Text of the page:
As the proceedings begin, the courtroom is relatively empty, save for a few spectators in the gallery and members of the media.

At the prosecution table, Marady Anderson rises to introduce herself and her two fellow prosecutors.

“If it pleases the court, I’d like to tender a few pieces of information to the bench,” she says. “May I approach?”

The judge listens to the prosecution’s statements before turning his attention to the table on the other side of the courtroom.

“Does the defense have any objections?” he asks.

“Not at this time, your honor,” says Stormy Grindstaff, the lead defense attorney.

The facts of the case are not in dispute. On July 14, 2018, Jordan Ryder – who was recently released from prison and did not have custody of her 12-year-old daughter, Parker Paige – took her daughter on a hike. Parker was reported missing the next morning. A search party subsequently found her body in a ravine and Ryder was eventually charged in the death of her daughter.

The jury box is empty for this afternoon’s arguments, and the judge – portrayed for the moment by Brenden Higashi – briefly calls a halt to things to make a few notes on how the case is going.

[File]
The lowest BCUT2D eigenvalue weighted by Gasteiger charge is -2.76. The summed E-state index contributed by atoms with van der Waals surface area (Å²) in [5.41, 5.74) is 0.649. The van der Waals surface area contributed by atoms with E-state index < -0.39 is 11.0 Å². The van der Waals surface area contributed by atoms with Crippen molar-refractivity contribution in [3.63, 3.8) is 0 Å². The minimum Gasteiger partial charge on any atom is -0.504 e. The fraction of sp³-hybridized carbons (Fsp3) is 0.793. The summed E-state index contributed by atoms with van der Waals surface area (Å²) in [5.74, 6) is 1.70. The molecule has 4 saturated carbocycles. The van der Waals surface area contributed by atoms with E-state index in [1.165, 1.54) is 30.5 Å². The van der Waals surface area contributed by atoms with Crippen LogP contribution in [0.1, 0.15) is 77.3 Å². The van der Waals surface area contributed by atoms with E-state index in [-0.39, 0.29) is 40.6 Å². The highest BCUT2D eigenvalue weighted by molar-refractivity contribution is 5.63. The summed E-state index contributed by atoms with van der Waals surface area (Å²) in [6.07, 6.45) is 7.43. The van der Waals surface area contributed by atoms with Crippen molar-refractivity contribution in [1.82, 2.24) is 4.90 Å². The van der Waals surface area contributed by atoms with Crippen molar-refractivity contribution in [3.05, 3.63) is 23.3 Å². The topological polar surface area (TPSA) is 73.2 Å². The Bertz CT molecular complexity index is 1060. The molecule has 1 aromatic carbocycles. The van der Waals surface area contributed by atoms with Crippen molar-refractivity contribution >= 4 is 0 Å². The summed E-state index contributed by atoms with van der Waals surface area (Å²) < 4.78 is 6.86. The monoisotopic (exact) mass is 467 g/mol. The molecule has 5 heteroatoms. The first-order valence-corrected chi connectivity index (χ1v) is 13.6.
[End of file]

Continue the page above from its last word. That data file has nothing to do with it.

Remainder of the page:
If the members of Missouri Southern’s mock trial team seem especially into today’s practice, their surroundings are no doubt a major factor.

The team is utilizing the university’s new mock courtroom, located – appropriately enough – in the Criminal Justice Building.

Completed last fall, it has all of the features one would expect to find in a judicial setting. There is a judge’s bench, witness and jury boxes, tables for the prosecution and defense, and a gallery for visitors to watch the proceedings.

“For mock trial students in particular, the mock courtroom is a really great opportunity to simulate the trial experience,” says Higashi, master instructor in the International & Political Affairs program and the team’s advisor. “Oftentimes, when they go to regional and national competitions, they utilize spaces in actual courthouses. This lets them experience the space and get a sense of the layout.”

Anderson, a sophomore IPA major, says the courtroom is a wonderful tool for the team to utilize.

“Whenever you’re in the classroom, you’re not really immersed in the environment,” she says. “Resources like this really help our team.”

If the courtroom seems to have the air of authenticity, it’s no accident.

“We wanted to make it as close to an actual courtroom as possible, and repurposed some of the furniture from Joplin’s old juvenile office on Pearl Ave,” says Dr. Tim Wilson, chair of the Criminal Justice Department. “It has everything you’d expect for any courtroom setting, whether it be a criminal or civil case.”

Wilson anticipates that the courtroom will be utilized by a variety of students from across campus.

“We’ve reached out to other programs with offers to use it,” he says. “The Social Work Department can use it for courses where they teach advocacy; and the Law Enforcement Academy can use it when talking about giving courtroom testimony.”